Home » 11 fires in past two weeks traced to fireworks; Lexington mayor announces ban

11 fires in past two weeks traced to fireworks; Lexington mayor announces ban

LEXINGTON, Ky. (July 2, 2012) — Mayor Jim Gray today announced the Division of Fire and Emergency Services has issued a total ban on the use of common and consumer fireworks. The ban will remain in effect until the Division lifts the outdoor burning ban it issued last week.

The ban will not affect the five fireworks public displays that already have permits, including the community fireworks held downtown on July 4, and the Red, White and Boom display on July 7 at Whitaker Bank Ballpark, Gray said.

“Grass fires are up dramatically because of the extreme conditions … the heat and dry weather,” he said. The 100-plus readings on Thursday, Friday and Saturday made it the second-hottest three-day stretch on record for Lexington, second only to a stretch in July 1936.

“We’ve had 135 grass fires in the past two weeks in Lexington. Normally, we would have no more than a handful in that time,” Gray said.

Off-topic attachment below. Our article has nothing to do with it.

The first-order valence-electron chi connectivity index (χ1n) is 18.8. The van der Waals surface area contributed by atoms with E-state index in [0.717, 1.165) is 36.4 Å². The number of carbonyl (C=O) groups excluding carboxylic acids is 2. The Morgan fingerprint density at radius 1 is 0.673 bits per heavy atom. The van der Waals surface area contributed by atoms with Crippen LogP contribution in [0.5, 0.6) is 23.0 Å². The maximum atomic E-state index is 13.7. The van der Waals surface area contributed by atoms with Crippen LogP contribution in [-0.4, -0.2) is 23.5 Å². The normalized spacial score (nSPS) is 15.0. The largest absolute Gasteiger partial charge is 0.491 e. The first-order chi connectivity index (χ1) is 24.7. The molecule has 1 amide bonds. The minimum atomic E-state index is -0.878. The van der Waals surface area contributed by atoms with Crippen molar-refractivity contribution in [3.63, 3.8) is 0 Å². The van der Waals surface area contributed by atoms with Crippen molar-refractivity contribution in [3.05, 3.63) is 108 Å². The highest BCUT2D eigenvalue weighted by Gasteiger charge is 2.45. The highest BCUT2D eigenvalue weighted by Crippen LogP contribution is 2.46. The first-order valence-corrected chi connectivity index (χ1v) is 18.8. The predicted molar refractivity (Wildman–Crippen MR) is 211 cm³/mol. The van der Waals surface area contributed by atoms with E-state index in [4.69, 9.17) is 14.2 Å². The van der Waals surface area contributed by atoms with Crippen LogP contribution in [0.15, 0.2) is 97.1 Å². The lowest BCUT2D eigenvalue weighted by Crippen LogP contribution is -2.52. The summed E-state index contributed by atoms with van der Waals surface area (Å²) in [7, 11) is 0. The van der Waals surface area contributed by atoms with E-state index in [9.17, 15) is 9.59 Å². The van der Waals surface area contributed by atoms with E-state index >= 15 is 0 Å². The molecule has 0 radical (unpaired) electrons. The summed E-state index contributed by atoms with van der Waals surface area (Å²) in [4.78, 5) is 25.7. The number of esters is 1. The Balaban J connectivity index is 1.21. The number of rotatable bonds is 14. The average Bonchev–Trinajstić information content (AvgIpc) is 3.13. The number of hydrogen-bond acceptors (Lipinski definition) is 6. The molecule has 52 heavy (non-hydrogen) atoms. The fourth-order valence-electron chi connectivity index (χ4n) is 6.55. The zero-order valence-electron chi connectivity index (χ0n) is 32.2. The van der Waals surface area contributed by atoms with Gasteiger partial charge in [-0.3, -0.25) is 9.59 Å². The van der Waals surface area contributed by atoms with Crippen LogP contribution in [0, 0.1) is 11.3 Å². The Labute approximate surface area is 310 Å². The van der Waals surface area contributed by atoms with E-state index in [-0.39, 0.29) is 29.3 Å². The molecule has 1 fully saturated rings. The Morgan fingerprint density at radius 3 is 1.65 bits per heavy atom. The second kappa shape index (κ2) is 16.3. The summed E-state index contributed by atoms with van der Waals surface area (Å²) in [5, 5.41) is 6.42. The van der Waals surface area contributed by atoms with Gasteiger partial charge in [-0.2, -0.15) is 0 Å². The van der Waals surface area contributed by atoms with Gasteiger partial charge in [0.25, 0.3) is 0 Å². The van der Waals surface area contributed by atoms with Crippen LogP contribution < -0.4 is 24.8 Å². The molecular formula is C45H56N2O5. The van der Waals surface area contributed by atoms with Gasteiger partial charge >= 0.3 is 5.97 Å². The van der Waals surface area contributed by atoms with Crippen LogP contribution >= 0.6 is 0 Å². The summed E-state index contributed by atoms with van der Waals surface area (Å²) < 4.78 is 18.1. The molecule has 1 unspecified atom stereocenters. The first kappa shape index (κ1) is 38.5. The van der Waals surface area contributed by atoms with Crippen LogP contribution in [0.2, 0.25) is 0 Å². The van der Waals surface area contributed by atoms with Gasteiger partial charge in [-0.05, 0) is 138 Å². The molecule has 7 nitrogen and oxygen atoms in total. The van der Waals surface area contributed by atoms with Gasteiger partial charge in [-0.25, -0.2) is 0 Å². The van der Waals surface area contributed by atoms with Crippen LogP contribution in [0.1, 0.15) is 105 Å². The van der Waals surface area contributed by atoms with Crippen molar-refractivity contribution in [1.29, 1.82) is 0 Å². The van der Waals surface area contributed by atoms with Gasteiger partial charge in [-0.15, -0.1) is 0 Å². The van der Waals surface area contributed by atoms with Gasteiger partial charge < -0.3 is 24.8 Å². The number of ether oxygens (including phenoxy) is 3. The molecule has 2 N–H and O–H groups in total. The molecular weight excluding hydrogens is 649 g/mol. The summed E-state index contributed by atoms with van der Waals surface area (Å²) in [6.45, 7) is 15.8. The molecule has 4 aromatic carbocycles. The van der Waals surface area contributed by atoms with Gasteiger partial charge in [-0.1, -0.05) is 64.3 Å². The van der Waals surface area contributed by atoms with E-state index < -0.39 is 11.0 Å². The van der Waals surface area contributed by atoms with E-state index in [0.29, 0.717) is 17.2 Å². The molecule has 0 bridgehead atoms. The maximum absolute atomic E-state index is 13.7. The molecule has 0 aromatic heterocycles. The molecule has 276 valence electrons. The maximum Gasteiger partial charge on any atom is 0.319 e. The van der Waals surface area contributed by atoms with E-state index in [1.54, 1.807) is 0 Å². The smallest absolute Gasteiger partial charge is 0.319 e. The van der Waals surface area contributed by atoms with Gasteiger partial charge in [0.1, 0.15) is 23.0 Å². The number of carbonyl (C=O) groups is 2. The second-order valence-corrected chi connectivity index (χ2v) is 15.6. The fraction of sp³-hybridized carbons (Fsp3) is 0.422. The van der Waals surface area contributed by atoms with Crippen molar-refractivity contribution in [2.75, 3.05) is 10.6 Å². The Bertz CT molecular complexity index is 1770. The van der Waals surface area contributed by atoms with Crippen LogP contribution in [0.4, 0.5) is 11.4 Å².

The cause of 11 of those fires was traced to the use of fireworks. Others are related to lightning or cigarette butts, which recently caught mulch on fire at an apartment building and a church. Fire officials are unaware of any serious injuries related to the fires. They encouraged property owners and managers to keep mulch damp.

“It’s better to be safe than sorry,” Gray said. “The decision we’re announcing today will not be popular with some, but it’s the right thing to do … the safe thing to do. We must do what we can to stop fires before they start.”

The ban applies to fireworks that stay on the ground and those that are shot up into the air. Both can start fires.

The city has already responded to numerous calls about fireworks. In addition to raising concerns about fires, many citizens complain about noise. A city ordinance enacted last year restricts the use of fireworks after 10 p.m. to three days, July 3 and 4 and December 31.

Forecasters predict that temperatures will not reach triple digits this week. Therefore, after today, there are no immediate plans to continue to expand hours at Dunbar Center for those who need a place to cool off. Pool admittance prices, which have remained at half-price since Friday, are expected to return to normal Tuesday.

“We want everyone to have fun celebrating the Fourth,” Gray said. “But we want them to be safe, as well. The best way to do that is to come on downtown for the Fourth, and enjoy our community fireworks.”